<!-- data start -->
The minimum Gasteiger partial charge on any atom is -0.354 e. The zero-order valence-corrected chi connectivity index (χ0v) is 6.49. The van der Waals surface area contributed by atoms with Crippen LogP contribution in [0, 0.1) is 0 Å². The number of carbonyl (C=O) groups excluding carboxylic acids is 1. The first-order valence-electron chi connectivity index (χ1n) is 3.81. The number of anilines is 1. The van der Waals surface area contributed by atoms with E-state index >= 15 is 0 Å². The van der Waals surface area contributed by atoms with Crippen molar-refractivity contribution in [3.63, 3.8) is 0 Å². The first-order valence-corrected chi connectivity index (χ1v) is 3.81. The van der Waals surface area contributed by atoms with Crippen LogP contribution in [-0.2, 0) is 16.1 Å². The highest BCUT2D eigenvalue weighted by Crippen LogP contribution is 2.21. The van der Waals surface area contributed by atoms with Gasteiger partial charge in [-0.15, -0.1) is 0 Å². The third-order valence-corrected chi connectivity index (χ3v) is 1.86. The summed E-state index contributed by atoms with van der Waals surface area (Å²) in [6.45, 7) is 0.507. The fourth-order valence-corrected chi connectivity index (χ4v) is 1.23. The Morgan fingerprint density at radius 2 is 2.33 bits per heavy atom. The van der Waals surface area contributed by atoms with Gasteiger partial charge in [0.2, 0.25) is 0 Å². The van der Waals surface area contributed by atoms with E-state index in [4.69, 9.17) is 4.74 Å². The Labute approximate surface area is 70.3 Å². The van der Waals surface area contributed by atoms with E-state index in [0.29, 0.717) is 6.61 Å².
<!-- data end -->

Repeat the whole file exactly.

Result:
The minimum Gasteiger partial charge on any atom is -0.354 e. The zero-order valence-corrected chi connectivity index (χ0v) is 6.49. The van der Waals surface area contributed by atoms with Crippen LogP contribution in [0, 0.1) is 0 Å². The number of carbonyl (C=O) groups excluding carboxylic acids is 1. The first-order valence-electron chi connectivity index (χ1n) is 3.81. The number of anilines is 1. The van der Waals surface area contributed by atoms with E-state index >= 15 is 0 Å². The van der Waals surface area contributed by atoms with Crippen molar-refractivity contribution in [3.63, 3.8) is 0 Å². The first-order valence-corrected chi connectivity index (χ1v) is 3.81. The van der Waals surface area contributed by atoms with Crippen LogP contribution in [-0.2, 0) is 16.1 Å². The highest BCUT2D eigenvalue weighted by Crippen LogP contribution is 2.21. The van der Waals surface area contributed by atoms with Gasteiger partial charge in [-0.15, -0.1) is 0 Å². The third-order valence-corrected chi connectivity index (χ3v) is 1.86. The summed E-state index contributed by atoms with van der Waals surface area (Å²) in [6.45, 7) is 0.507. The fourth-order valence-corrected chi connectivity index (χ4v) is 1.23. The Morgan fingerprint density at radius 2 is 2.33 bits per heavy atom. The van der Waals surface area contributed by atoms with Gasteiger partial charge in [0.2, 0.25) is 0 Å². The van der Waals surface area contributed by atoms with E-state index in [4.69, 9.17) is 4.74 Å². The Labute approximate surface area is 70.3 Å². The van der Waals surface area contributed by atoms with E-state index in [0.29, 0.717) is 6.61 Å².